I know what you are thinking—that the season was not exactly relaxing, family are sometimes not so easy, and you are not as rested as you wanted to be. But could you imagine if this atmosphere of love and reflection was possible all year long and not just for one season? Imagine that we had the habit of stopping more often to reflect, taking the time to know ourselves and what makes us happy. That we could learn to listen to our inner self and be willing to heal all that does not allow us to live in peace. Because the point is to live in peace, isn’t it?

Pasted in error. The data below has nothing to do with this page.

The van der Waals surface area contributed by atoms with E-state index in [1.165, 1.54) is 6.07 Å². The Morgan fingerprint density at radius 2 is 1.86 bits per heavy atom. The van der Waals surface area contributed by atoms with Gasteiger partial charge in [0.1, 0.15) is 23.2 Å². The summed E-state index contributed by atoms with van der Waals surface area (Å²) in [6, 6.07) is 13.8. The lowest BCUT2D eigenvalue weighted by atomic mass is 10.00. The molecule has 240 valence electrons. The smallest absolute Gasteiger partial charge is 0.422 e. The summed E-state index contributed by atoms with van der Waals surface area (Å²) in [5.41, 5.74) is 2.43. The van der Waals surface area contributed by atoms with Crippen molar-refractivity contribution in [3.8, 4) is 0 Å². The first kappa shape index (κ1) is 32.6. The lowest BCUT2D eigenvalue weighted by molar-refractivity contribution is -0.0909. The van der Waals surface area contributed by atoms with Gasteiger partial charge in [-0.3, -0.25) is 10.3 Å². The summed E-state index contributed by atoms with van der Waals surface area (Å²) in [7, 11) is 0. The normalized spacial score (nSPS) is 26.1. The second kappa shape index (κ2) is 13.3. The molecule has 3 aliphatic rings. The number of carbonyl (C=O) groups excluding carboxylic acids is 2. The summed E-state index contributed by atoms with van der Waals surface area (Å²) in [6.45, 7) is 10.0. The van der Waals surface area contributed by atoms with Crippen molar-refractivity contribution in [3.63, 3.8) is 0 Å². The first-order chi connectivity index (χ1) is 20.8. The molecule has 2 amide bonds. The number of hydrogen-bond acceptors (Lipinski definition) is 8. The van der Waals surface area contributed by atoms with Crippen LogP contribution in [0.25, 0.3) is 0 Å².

I know this is not as simple to do as it sounds, but I’m sure it’s not impossible. It is something that requires action, not just wishing for it. I invite you this New Year to make a habit of taking time to reflect, rest, and evaluate where you are and where you’re going. We cannot magically create peace in our hearts and around us without doing something about it every day. We cannot magically eradicate violence and live in a world of peace with just a blink of an eye. Everything worthwhile has a price; it requires an action and a real commitment on our part. It starts with making peace with ourselves and loving ourselves as we are, unconditionally. This is my New Year’s resolution and it will probably require constant action and daily attention.